Why the Statue of J. Marion Sims in New York City Should Go
You may have heard about the controversial statue of James Marion Sims, M.D., at Fifth Avenue and 103rd Street in New York’s Central Park. The push to remove monuments dedicated to Confederate idols across America has brought renewed attention to the Sims statue.
That attention, though, is nothing new. Neighborhood groups in East Harlem have long called for the removal of the Sims statue. Many people consider Sims a butcher and a monster akin to the Nazi war criminals. They regard him as the perpetrator of villainous atrocities against enslaved women in the years before the Civil War. And they don’t like seeing him celebrated on public property.
I’m a writer of medical history who has researched Sims’s career for years. I’ve come to regard him as a baffling and complex figure — a man whose character mixed racism, brilliance, hubris, self-absorption, and ambition. In many ways, he’s like another physician I have written about: Walter Freeman, the pioneer and promoter of the lobotomy. The difference is that no statues of Freeman stand anywhere, and the one honoring Sims, like the Confederate monuments that dot our country, should go.
Sims looms large in the history of nineteenth-century gynecology as the innovator of many key gynecological and obstetrical procedures. Much of his fame is based on his development of a treatment for vesicovaginal fistula, a fissure in wall of the vagina that often results from rape or traumatic childbirth. Women with such fistulas suffered from social isolation because of chronic urinary and fecal incontinence.
Sims perfected his successful fistula surgery after experimenting on several enslaved African American women beginning in 1845 while he was practicing medicine in Montgomery, Alabama. These women did not choose to be Sims’s experimental subjects, may not have realized what he intended to do, and did not benefit from his trials until after they had endured rounds of agonizing and unsuccessful attempts. Sims didn’t anesthetize the women during his experiments because ether and other forms of anesthesia were not yet in use on surgical patients in Alabama. He might not have given them ether even if it were available.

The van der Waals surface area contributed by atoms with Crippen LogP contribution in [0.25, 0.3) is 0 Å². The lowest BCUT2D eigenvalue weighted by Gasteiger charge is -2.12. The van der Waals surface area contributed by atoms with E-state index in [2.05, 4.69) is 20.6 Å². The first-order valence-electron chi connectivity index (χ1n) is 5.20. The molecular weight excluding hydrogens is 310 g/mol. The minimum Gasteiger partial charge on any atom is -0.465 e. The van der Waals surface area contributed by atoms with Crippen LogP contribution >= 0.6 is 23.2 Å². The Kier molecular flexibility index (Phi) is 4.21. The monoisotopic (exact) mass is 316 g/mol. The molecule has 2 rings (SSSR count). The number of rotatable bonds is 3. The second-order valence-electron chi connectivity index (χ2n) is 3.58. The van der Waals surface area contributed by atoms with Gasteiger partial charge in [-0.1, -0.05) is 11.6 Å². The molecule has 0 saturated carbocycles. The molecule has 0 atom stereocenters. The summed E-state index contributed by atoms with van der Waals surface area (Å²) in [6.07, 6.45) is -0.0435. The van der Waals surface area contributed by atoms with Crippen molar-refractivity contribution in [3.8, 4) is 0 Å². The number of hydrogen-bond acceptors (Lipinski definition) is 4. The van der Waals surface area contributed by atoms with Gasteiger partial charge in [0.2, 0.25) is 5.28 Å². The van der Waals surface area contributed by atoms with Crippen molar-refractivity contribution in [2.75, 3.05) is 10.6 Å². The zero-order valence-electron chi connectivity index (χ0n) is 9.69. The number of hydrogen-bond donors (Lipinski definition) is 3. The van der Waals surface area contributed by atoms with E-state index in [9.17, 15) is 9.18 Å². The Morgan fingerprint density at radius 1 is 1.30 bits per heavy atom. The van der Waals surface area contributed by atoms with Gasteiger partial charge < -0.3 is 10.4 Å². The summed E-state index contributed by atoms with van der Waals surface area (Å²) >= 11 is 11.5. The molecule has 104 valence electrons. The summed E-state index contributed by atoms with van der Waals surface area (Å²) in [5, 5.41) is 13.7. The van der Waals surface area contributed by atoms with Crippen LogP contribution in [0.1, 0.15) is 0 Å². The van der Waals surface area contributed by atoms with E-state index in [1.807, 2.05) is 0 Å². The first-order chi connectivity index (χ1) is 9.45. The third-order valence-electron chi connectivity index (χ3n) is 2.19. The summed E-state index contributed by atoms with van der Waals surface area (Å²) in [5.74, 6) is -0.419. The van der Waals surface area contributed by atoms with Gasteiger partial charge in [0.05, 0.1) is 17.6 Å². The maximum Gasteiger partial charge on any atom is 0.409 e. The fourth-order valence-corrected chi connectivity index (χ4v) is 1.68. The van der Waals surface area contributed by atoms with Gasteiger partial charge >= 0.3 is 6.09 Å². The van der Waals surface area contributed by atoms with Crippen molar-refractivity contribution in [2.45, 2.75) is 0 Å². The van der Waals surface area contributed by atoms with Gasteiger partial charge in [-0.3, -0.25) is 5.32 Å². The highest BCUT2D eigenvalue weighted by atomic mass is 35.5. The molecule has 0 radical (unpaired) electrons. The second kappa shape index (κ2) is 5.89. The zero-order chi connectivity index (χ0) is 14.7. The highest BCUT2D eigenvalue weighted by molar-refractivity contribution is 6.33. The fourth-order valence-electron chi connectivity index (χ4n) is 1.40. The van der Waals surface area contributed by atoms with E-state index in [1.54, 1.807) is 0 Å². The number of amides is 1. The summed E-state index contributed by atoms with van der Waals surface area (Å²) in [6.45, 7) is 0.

Over four years, his repeated surgeries temporarily cured at least one of the enslaved women, whose name is recorded in the doctor’s autobiography as Anarcha. She went on to bear several children. Few people know that the records of the Woman’s Hospital of New York, which Sims founded as the first medical facility of its kind in the U.S., show that in 1856 he treated Anarcha for fistula a second time — a decade after his initial experiments on her. It’s fascinating to consider whether she underwent this surgery voluntarily (she was still a slave, now owned by the Maury family of Virginia), whether she received anesthesia, and how Sims and other doctors viewed her as an enslaved patient in a free state.
I have reached out to living people who have a blood link to Sims and the enslaved women, including descendants of the doctor and the slave-owners who determined the fates of the women. (Locating descendants of the enslaved women themselves is a formidable challenge, but with the help of a genealogist who specializes in African American famiIy history, I’m getting close.) So far I’ve found that these people all know about this dark chapter of medical history, which has passed down in their families through the generations. Some see Sims as a medical pioneer, and some feel revulsion at his approach to solving the fistula problem.
Today, nobody could possibly defend Sims’s medical ethics. He operated on women who could not legally consent to being experimented upon, and his work harmed and endangered them. Correcting vesicovaginal fistula is common now in the U.S., and we might give Sims credit for that. But Anarcha and the other women deserve as much credit. Maintaining a statue in a public place is a celebratory act, a form of applause, and I can’t imagine continuing to celebrate Sims and his career given what we know about his experimental methods.
The medical ethics of the nineteenth century, along with Sims’s intentions, are irrelevant to the question of the present disposition of the monument. There’s a Sims statue in New York City now — as well as in Montgomery and on the state capitol grounds in Columbia, South Carolina — and we, not the people of the past, are the ones who have to look at it and consider its meaning. We shouldn’t have to keep idolizing this physician. Like the Confederate generals whose statues are disappearing from their pedestals, Sims’s place in history is secure. His public approval, which the statue signifies, should end. The bronze Dr. Sims should move to another spot where accompanying monuments to Anarcha and the other enslaved women could tell the rest of the story.
Jack El-Hai is the author of The Lobotomist and The Nazi and the Psychiatrist. He lives in Minneapolis.